Saturday, December 31, 2011

Single cell phone multiple numbers (SIM method) 2

Still no carrier gives you a 2nd line with a different phone number.  But since the last post, things are a lot different.

If you buy direct from China, you have dual SIM card GSM phone for cheap, almost half that of my refurbished unlocked GSM phone many years ago.  They use those phones when people travel, it's much cheaper to just get another SIM from the convenient store than to do cross border roaming.  So you have two independent lines on a single phone, active all the time.  So you don't need any magic dual sim adapter unless you still don't want to part with your old GSM phone.

The other way is of course to buy a smart phone from China, and the only choice is Android.  Typically they have two sims because of the same reason above, and that it is popular to have one sim for voice, and another for broadband.  So you can say money when you don't need broadband all the time.  But both sim's are fully functionally.

The easiest, anywhere, is that you buy a smart phone.  In Android you have Google Voice app bundled, and you have the app in iPhones.  This app is pretty integrated in Android.  You can set that international calls will be using Google Voice alone.  Or any phone or text you send, you will be given the option of which number to use.  Or of course you can start GVoice to use the other number.  Also, you Google number is live all the time, direct to your phone.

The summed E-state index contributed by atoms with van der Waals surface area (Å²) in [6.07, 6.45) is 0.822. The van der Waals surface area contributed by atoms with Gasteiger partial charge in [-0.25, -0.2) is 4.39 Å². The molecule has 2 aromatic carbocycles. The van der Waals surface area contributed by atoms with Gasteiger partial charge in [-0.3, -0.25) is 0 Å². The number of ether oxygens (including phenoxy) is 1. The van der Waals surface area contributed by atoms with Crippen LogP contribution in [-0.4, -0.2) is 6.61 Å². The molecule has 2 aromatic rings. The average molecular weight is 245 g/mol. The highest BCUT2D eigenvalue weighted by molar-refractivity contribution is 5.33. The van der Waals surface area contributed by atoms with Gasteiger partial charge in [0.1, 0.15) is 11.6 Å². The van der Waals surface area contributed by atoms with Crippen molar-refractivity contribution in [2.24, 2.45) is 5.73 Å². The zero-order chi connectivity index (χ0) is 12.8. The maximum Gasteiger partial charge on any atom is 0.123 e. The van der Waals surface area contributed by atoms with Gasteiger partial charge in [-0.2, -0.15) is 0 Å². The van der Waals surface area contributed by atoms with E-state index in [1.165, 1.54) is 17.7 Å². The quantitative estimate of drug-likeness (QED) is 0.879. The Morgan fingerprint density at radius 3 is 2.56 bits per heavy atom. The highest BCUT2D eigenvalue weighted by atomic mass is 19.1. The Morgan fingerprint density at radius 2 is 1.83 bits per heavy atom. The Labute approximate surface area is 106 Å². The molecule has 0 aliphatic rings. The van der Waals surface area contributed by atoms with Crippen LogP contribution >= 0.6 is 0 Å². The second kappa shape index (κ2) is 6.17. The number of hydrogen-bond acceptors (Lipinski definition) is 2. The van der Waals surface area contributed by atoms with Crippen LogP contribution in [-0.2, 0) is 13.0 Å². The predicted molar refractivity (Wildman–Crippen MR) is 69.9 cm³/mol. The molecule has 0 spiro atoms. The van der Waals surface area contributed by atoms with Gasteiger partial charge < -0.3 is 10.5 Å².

You just need to signup for a Google Voice account and then ask for a new number.  It's free and "permanent" except for international calls.  But I think Google Voice is only available in US.  The only problem is that you use Google number as your main number.  I don't know if the app deals with a 2nd Google number.  Also, the rule is one mobile number for one Google Voice account.  You can redirect the numbers how you want it, but you need two mobile numbers to register for two accounts.

Skype is in disarray one year on.  It's probably because Skype has been using a sophisticated encryption intended for desktops years ago, and it's P2P, requiring extra processing than just the calls.  Typically they work but not well for the latest Android phones.

If you don't want to scrap your old phone because of the phone list, look if it supports Bluetooth.  Most does.  You just need to enable it and the new smart phones can import the phone list directly.

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